It also has antioxidant and diuretic properties. Harvested in Brazil and Uraguay, this wild-growing climbing shrub has been used for centuries as a general health-tonic, and recently as a refreshing, “invigorating” drink. However, it’s the fat burning potential of guarana that concerns us most here. When harvested and processed, the ripe Guarana fruit yields about 10% caffeine.
Caffeine does a fine job of goading the nervous system into action, resulting in additional fat burning through a complex process called lipolysis (encourages fat cells to release fat into the bloodstream for fuel). It also provides a decent energy boost that spurs performance.
For this reason, it is also being added to many performance drinks — although many consumers are unaware that guarana is standardized for caffeine.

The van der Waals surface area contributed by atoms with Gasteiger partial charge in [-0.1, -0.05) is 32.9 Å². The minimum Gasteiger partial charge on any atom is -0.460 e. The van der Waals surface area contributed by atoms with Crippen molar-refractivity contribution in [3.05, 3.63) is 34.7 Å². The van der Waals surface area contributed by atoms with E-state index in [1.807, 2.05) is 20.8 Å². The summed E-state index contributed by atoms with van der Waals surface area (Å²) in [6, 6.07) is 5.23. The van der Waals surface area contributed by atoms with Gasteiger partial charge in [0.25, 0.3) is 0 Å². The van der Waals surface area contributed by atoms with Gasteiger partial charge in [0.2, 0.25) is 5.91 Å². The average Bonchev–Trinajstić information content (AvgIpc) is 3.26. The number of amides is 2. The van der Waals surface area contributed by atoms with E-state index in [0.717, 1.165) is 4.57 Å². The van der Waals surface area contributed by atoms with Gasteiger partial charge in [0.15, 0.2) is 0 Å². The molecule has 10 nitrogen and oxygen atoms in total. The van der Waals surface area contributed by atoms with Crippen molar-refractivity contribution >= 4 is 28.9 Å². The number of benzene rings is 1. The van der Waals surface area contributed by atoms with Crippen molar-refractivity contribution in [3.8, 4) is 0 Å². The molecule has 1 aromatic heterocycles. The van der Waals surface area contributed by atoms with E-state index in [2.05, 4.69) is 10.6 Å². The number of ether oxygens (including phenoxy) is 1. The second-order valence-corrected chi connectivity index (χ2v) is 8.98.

And yes, there is clinical data validating caffeine’s effects on weight loss (see Am J Clin Nutr. 1989 Jan;49(1):44-50, Am J Clin Nutr. 1980 May;33(5):989-97, Am J Physiol. 1995 Oct;269(4 Pt 1):E671-8).
As an ancillary ingredient, guarana does provide some value to most compilations — although its effects are not dramatic by any means. In other words, I would not be scared away by any product that uses guarana in a back-up role.
Any product that uses guarana as a core ingredient (like Brazlian Phyre) should be avoided, because there is little evidence guarana provides much of a fat burning effect beyond that of its caffeine content.